Through his unconstitutional motion, Nathan Cullen attempted to re-introduce the idea that the Commons can impeach and force the Crown to remove a single minister for any reason. Brodie characterizes impeachment as an “American-style” procedure, which it is, in a way — but we should also bear in mind that the Americans derived both the concept and procedure for impeachment (the lower house tries, and the upper house convicts or acquits) from Stuart and Hanoverian England. Therefore, impeachment pre-dates the advent of Responsible Government and the principle of collective ministerial responsibility and cabinet solidarity; instead, the constitutionality and rationale of impeachment relies on a Tudor, Stuart, and early Hanoverian understanding of individual ministerial responsibility in which Privy Councillors were responsible only to the King and for their portfolio, but not responsible to one another as a group and not collectively responsible for all acts of the Crown. Worse still for Cullen, even the impeachments of the Tudor, Stuart, and Hanoverian eras normally pertained to personal misconduct — not mere disagreements in policy. The Commons impeached the Duke of Buckingham in 1626 because of his failure as a military commander (“his neglect of guarding the seas”) and personal corruption. His proposed impeachment of Rona Ambrose was truly unprecedented because it focused purely on policy, and his disagreement with it, and not at all about Ambrose’s personal conduct.
Conclusion: Collective Ministerial Responsibility Made Impeachment of Individual Ministers Obsolete
it should be stated unequivocally that for all practical purposes the procedure of impeachment is obsolete.
The earliest recorded impeachment was that of Lord Latimer in 1376 and the last was in 1806, when Lord Melville (Dundas) was charged by the Commons, but acquitted, of misappropriating official funds. Before Melville, the last impeachment had been against Warren Hastings in 1787 in relation to his role in India. An attempt to impeach Ministers occurred in 1713 for their part in the negotiating the Treaty of Utrecht. The Jacobite lords were impeached in 1716 and 1746 for rebellion. The last attempt to persuade the Commons to bring an impeachment was against Palmerston as Foreign Secretary, when private members alleged a secret treaty with Russia. The preliminary motion was not successful. Impeachment has not been used since 1806.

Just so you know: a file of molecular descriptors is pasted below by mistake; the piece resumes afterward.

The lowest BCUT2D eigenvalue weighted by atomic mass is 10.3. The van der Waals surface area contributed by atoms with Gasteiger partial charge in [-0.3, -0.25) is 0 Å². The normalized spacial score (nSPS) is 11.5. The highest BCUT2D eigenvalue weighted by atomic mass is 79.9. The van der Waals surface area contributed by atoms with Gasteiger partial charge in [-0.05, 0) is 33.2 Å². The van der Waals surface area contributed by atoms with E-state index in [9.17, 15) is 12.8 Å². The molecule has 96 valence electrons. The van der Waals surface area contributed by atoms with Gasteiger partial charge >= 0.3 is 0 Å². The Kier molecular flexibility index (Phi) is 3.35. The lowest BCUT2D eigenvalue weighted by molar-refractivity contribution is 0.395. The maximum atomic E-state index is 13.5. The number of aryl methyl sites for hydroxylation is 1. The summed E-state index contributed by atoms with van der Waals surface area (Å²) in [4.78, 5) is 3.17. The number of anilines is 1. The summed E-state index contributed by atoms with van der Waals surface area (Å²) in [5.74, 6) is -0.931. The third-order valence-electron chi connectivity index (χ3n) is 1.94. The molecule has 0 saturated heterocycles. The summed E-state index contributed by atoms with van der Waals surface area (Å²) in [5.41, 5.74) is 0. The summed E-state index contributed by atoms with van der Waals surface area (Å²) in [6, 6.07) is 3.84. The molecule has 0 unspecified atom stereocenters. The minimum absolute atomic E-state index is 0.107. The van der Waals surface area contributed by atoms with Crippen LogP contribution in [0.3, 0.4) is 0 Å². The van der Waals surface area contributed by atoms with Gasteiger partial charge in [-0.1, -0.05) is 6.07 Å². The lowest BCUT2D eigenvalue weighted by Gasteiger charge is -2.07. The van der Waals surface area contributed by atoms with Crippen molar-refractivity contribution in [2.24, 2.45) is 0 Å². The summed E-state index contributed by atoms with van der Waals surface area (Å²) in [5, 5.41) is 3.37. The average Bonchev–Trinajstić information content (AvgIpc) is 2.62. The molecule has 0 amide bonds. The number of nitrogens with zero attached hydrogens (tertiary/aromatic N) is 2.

There have been fewer than seventy impeachments during the whole course of English history. There are two distinct periods in which impeachment was relatively common; firstly in the 14th century until the establishment of the Tudor dynasty and secondly in the 17-18th century. A quarter of all of them occurred in the years 1640-2.
The British House of Commons held impeachment proceedings mostly enthusiastically during periods when the Commons and King clashed most often, as under the reign of Charles I between 1640 and 1642, and when members of the House of Peers supported the first and second Jacobite Rebellions in 1716 and 1746. In the latter case, grounds for impeachment certainly fell under the category that Erskine-May and the US Constitution of 1787 both call “high treason or of certain high crimes and misdemeanours.” Again, the Americans took this procedure from the British because their constitution and strict separation of powers also pre-date Responsible Government. By necessity, impeachment remains the only means of forcing corrupt or criminal officials from office because the President and his cabinet do not govern based on commanding the confidence of a majority in Congress.
It’s not a coincidence that the last impeachment proceedings took place in 1806, during the period where collective ministerial responsibility, what we call Responsible Government and what the British call Cabinet Government, was emerging. As the British House of Commons acknowledges, “Ministers have been impeached, but before the modern concept of the Cabinet was established.” Why? Because collective ministerial responsibility and votes of non-confidence have replaced impeachment.
The advent of Responsible Government rendered impeachment unconstitutional. Votes of non-confidence in the cabinet as a whole have replaced impeachment, but could, in a way, be regarded as a collective impeachment of the government’s policies and conduct. Essentially, Cullen orchestrated this too-clever-by-half move so that the Opposition could both get rid of Ambrose but also prevent the Harper government from losing the confidence of the Commons and triggering an election; Harper called their bluff and exposed the impossibility of that course of action. While it is possible that the controversy over Ambrose influenced his decision to assign her to a new portfolio is his first cabinet shuffle in 2007, this is not anything near equivalent to impeachment.
[i] Ian Brodie, “Harper the Constitutionalist,” The Dorchester Review, 6, no. 2 (2016): 36-37.